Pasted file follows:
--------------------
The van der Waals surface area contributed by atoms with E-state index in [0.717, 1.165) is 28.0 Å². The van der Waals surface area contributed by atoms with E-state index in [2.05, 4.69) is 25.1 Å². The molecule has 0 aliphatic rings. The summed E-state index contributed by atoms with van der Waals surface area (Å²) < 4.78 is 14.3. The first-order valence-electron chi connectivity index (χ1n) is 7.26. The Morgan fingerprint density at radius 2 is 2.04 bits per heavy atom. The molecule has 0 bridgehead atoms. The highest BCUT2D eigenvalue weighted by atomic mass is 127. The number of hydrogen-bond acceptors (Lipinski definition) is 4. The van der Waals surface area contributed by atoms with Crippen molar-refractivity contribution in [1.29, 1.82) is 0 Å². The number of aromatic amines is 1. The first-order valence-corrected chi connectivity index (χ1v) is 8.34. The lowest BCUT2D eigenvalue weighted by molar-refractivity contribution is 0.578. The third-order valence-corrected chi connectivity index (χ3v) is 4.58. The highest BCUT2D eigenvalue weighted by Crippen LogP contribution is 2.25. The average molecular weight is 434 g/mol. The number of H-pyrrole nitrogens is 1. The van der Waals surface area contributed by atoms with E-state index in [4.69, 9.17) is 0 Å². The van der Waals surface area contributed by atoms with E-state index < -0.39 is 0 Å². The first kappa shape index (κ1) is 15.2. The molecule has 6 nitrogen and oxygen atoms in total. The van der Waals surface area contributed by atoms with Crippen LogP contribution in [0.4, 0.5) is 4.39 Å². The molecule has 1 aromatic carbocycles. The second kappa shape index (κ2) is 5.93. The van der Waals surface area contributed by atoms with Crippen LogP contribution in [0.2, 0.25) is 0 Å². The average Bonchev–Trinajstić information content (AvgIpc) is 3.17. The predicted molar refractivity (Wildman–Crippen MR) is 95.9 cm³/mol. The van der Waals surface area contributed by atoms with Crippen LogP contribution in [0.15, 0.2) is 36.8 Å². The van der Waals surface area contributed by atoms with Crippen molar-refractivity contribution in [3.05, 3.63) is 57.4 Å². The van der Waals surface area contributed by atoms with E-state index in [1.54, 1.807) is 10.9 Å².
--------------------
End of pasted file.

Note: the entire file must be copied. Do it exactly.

The van der Waals surface area contributed by atoms with E-state index in [0.717, 1.165) is 28.0 Å². The van der Waals surface area contributed by atoms with E-state index in [2.05, 4.69) is 25.1 Å². The molecule has 0 aliphatic rings. The summed E-state index contributed by atoms with van der Waals surface area (Å²) < 4.78 is 14.3. The first-order valence-electron chi connectivity index (χ1n) is 7.26. The Morgan fingerprint density at radius 2 is 2.04 bits per heavy atom. The molecule has 0 bridgehead atoms. The highest BCUT2D eigenvalue weighted by atomic mass is 127. The number of hydrogen-bond acceptors (Lipinski definition) is 4. The van der Waals surface area contributed by atoms with Crippen molar-refractivity contribution in [1.29, 1.82) is 0 Å². The number of aromatic amines is 1. The first-order valence-corrected chi connectivity index (χ1v) is 8.34. The lowest BCUT2D eigenvalue weighted by molar-refractivity contribution is 0.578. The third-order valence-corrected chi connectivity index (χ3v) is 4.58. The highest BCUT2D eigenvalue weighted by Crippen LogP contribution is 2.25. The average molecular weight is 434 g/mol. The number of H-pyrrole nitrogens is 1. The van der Waals surface area contributed by atoms with E-state index in [4.69, 9.17) is 0 Å². The van der Waals surface area contributed by atoms with E-state index < -0.39 is 0 Å². The first kappa shape index (κ1) is 15.2. The molecule has 6 nitrogen and oxygen atoms in total. The van der Waals surface area contributed by atoms with Crippen LogP contribution in [0.4, 0.5) is 4.39 Å². The molecule has 1 aromatic carbocycles. The second kappa shape index (κ2) is 5.93. The van der Waals surface area contributed by atoms with Crippen LogP contribution in [0.2, 0.25) is 0 Å². The average Bonchev–Trinajstić information content (AvgIpc) is 3.17. The predicted molar refractivity (Wildman–Crippen MR) is 95.9 cm³/mol. The van der Waals surface area contributed by atoms with Crippen LogP contribution in [0.15, 0.2) is 36.8 Å². The van der Waals surface area contributed by atoms with Crippen molar-refractivity contribution in [3.05, 3.63) is 57.4 Å². The van der Waals surface area contributed by atoms with E-state index in [1.54, 1.807) is 10.9 Å².